This earthcache will take you to an incredible site showing the results of hot lava flowing through forests. The given coordinates will take you to the entrance to The Crawl.
A Northwest Forest Pass is required to park here. Please remain on established trails and boardwalks at all times. Dogs must be leashed. Wheelchair cachers can access the loop boardwalk trail and complete this cache.
To log this cache, please do the following:
1. Visit the site and gather information.
2. Send your answers to the questions below directly to me. If they are correct and you do not send your return e-mail address, you will not get a response from me.
3. If you will be sending your answers later, please tell me when to expect them so that I can track things.
4. Required: A photo of yourself at the entrance to or exit from The Crawl to keep your found log in place. If camera shy, use your name badge or caching name on a piece of paper. NOTE: 9/25/2020 - Logs without something to show that you, as a cacher, were actually there will be deleted. Interesting photos may be included; however they don't show that you truly visited.
Questions to answer for verification of your visit: (Responses to your answers may be delayed if I am out of internet access, so log your find once your answers are sent.)
1. Estimate the depth of the deepest impression you can find.
2. Describe the texture of the impression at either opening to "The Crawl." Are you able to see anything that indicates it was formed by the former trees?
3. Find the information panel titled “Cushions of Life.” Select one of the animals and tell how it interacted with the returning forest.
4. For kids (and the young at heart) - did you do The Crawl?
5. Don't forget your required photo.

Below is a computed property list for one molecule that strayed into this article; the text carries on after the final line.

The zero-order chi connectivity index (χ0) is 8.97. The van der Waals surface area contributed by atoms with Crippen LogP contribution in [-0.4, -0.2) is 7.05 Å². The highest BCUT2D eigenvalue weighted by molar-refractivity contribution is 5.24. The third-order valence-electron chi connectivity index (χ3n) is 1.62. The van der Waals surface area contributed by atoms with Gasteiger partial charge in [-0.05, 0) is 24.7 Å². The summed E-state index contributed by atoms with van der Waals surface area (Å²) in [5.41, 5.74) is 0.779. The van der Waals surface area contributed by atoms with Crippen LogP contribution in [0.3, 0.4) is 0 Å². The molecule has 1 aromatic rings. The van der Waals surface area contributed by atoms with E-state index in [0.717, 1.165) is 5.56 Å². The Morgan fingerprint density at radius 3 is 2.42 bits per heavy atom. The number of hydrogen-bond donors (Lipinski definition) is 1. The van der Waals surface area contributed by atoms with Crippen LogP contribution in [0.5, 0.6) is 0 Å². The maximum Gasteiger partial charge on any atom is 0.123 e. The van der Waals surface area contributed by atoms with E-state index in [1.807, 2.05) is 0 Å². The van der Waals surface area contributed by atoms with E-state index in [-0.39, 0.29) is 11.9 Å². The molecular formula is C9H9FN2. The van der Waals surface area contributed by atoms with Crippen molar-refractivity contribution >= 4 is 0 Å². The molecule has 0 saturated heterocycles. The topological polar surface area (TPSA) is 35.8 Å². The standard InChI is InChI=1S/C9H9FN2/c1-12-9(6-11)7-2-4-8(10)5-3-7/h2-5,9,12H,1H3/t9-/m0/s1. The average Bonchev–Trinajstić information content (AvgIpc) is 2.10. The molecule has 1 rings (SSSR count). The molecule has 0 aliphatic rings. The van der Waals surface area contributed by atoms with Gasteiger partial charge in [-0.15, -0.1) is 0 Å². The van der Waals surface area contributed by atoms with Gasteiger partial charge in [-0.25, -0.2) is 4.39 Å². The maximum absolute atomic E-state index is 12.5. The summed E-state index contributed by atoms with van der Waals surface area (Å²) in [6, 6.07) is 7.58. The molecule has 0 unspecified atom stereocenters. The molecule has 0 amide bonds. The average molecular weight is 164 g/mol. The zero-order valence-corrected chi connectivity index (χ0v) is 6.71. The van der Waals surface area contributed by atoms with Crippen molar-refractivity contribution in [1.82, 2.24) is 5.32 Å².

The Trail of Two Forests is a 1/4 mile loop walk on an elevated boardwalk trail over an ancient lava flow that flowed over a mature forest nearly 2000 years ago, surrounding and covering the trees to a depth of 8’ or more. The images of that ancient forest are captured in stone. An emerald forest now grows from the black basaltic lava.
A glowing flow of lava spilled down the gray flanks of the mountain into gullies and ravines. As the molten surface cooled, an insulating roof of rock was formed above searing seams of lava, allowing the lava to flow far into the forested valleys.
“Roaring fires and billowing clouds of smoke followed the flow as it crept through the forest. Smoldering trees toppled in the molten river and jammed against others, damming the flow. A lava pool grew behind the dam until small tongues of ropy lava spilled over the charcoal log dam.”
Only impressions of that former forest remain.
Trees that continued to stand were surrounded by lava and burst into flames. The cooling lava encased the smoldering trunks, leaving rims of rock around charcoal pillars. Over time, the remains of the trees weathered away, leaving deep tree molds.
The lava now lies hidden under moss, ash and mud. Soil-forming mosses were the first organisms to return to live on the barren landscape. The moss became a home for many plants and animals. Seeds and dead organic material were blown in by the wind, eventually forming a layer of soil. Seedlings grew into the cracks and crevices of the basaltic lava.
Today a second forest surrounds you as you walk through the area.
”When we try to pick anything out by itself, we find it hitched to everything else in the universe.” - John Muir